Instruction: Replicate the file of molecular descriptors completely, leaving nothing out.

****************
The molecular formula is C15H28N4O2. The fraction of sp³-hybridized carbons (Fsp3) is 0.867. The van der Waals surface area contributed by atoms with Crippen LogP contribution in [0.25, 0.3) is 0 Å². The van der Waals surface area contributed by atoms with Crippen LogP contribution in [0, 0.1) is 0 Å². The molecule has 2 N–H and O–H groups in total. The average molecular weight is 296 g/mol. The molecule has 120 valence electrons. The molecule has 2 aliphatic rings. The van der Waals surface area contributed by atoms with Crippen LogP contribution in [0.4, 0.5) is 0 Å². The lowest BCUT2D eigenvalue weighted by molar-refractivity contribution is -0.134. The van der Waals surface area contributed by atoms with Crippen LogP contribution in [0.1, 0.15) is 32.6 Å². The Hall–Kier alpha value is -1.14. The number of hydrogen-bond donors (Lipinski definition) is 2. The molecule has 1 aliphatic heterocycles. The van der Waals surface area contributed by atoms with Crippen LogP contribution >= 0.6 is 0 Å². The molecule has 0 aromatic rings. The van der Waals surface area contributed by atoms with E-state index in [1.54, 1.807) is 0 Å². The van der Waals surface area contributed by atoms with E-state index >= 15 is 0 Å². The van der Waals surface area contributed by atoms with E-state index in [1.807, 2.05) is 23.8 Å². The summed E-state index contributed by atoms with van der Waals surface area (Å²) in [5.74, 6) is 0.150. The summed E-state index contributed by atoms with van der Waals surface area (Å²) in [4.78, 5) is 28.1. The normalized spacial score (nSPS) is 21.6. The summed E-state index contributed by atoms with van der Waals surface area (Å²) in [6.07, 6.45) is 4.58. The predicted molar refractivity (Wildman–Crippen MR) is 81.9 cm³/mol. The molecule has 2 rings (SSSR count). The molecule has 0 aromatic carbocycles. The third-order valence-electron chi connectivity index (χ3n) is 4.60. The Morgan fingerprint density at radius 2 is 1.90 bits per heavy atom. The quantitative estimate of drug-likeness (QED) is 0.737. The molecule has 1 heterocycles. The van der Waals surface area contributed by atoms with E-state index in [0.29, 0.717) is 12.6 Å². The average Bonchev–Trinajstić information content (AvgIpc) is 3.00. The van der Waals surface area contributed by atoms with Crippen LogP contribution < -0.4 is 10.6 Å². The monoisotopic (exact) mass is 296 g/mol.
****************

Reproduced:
The molecular formula is C15H28N4O2. The fraction of sp³-hybridized carbons (Fsp3) is 0.867. The van der Waals surface area contributed by atoms with Crippen LogP contribution in [0.25, 0.3) is 0 Å². The van der Waals surface area contributed by atoms with Crippen LogP contribution in [0, 0.1) is 0 Å². The molecule has 2 N–H and O–H groups in total. The average molecular weight is 296 g/mol. The molecule has 120 valence electrons. The molecule has 2 aliphatic rings. The van der Waals surface area contributed by atoms with Crippen LogP contribution in [0.4, 0.5) is 0 Å². The lowest BCUT2D eigenvalue weighted by molar-refractivity contribution is -0.134. The van der Waals surface area contributed by atoms with Crippen LogP contribution in [0.1, 0.15) is 32.6 Å². The Hall–Kier alpha value is -1.14. The number of hydrogen-bond donors (Lipinski definition) is 2. The molecule has 1 aliphatic heterocycles. The van der Waals surface area contributed by atoms with Crippen LogP contribution >= 0.6 is 0 Å². The molecule has 0 aromatic rings. The van der Waals surface area contributed by atoms with E-state index in [1.54, 1.807) is 0 Å². The van der Waals surface area contributed by atoms with E-state index >= 15 is 0 Å². The van der Waals surface area contributed by atoms with E-state index in [1.807, 2.05) is 23.8 Å². The summed E-state index contributed by atoms with van der Waals surface area (Å²) in [5.74, 6) is 0.150. The summed E-state index contributed by atoms with van der Waals surface area (Å²) in [4.78, 5) is 28.1. The normalized spacial score (nSPS) is 21.6. The summed E-state index contributed by atoms with van der Waals surface area (Å²) in [6.07, 6.45) is 4.58. The predicted molar refractivity (Wildman–Crippen MR) is 81.9 cm³/mol. The molecule has 2 rings (SSSR count). The molecule has 0 aromatic carbocycles. The third-order valence-electron chi connectivity index (χ3n) is 4.60. The Morgan fingerprint density at radius 2 is 1.90 bits per heavy atom. The quantitative estimate of drug-likeness (QED) is 0.737. The molecule has 1 heterocycles. The van der Waals surface area contributed by atoms with E-state index in [0.29, 0.717) is 12.6 Å². The average Bonchev–Trinajstić information content (AvgIpc) is 3.00. The van der Waals surface area contributed by atoms with Crippen LogP contribution < -0.4 is 10.6 Å². The monoisotopic (exact) mass is 296 g/mol.